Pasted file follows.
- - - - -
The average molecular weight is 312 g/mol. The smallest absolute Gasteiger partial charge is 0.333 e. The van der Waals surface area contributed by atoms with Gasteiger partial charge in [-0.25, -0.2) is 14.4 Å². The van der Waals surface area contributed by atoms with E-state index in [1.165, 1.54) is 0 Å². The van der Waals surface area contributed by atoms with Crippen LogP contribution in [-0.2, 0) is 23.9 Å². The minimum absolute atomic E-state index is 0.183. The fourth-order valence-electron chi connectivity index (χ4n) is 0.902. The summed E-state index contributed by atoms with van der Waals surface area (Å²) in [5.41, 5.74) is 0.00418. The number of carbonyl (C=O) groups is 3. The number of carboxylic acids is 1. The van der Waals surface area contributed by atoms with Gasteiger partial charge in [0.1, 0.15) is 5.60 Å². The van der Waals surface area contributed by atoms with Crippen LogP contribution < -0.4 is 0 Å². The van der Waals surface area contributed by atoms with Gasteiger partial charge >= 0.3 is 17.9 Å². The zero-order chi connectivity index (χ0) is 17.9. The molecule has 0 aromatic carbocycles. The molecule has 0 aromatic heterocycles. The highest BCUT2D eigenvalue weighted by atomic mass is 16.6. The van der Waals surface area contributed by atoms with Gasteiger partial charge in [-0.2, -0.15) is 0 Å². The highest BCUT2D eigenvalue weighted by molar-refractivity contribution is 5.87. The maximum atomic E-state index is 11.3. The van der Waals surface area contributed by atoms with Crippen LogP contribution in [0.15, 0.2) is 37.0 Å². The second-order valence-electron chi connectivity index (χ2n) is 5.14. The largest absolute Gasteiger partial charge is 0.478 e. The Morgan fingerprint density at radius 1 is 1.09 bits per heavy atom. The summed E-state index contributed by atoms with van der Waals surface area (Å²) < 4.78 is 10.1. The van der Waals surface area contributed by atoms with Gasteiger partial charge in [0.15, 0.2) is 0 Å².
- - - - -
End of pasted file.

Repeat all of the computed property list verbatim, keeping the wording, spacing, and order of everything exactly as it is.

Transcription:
The average molecular weight is 312 g/mol. The smallest absolute Gasteiger partial charge is 0.333 e. The van der Waals surface area contributed by atoms with Gasteiger partial charge in [-0.25, -0.2) is 14.4 Å². The van der Waals surface area contributed by atoms with E-state index in [1.165, 1.54) is 0 Å². The van der Waals surface area contributed by atoms with Crippen LogP contribution in [-0.2, 0) is 23.9 Å². The minimum absolute atomic E-state index is 0.183. The fourth-order valence-electron chi connectivity index (χ4n) is 0.902. The summed E-state index contributed by atoms with van der Waals surface area (Å²) in [5.41, 5.74) is 0.00418. The number of carbonyl (C=O) groups is 3. The number of carboxylic acids is 1. The van der Waals surface area contributed by atoms with Gasteiger partial charge in [0.1, 0.15) is 5.60 Å². The van der Waals surface area contributed by atoms with Crippen LogP contribution < -0.4 is 0 Å². The van der Waals surface area contributed by atoms with Gasteiger partial charge >= 0.3 is 17.9 Å². The zero-order chi connectivity index (χ0) is 17.9. The molecule has 0 aromatic carbocycles. The molecule has 0 aromatic heterocycles. The highest BCUT2D eigenvalue weighted by atomic mass is 16.6. The van der Waals surface area contributed by atoms with Gasteiger partial charge in [-0.2, -0.15) is 0 Å². The highest BCUT2D eigenvalue weighted by molar-refractivity contribution is 5.87. The maximum atomic E-state index is 11.3. The van der Waals surface area contributed by atoms with Crippen LogP contribution in [0.15, 0.2) is 37.0 Å². The second-order valence-electron chi connectivity index (χ2n) is 5.14. The largest absolute Gasteiger partial charge is 0.478 e. The Morgan fingerprint density at radius 1 is 1.09 bits per heavy atom. The summed E-state index contributed by atoms with van der Waals surface area (Å²) < 4.78 is 10.1. The van der Waals surface area contributed by atoms with Gasteiger partial charge in [0.15, 0.2) is 0 Å².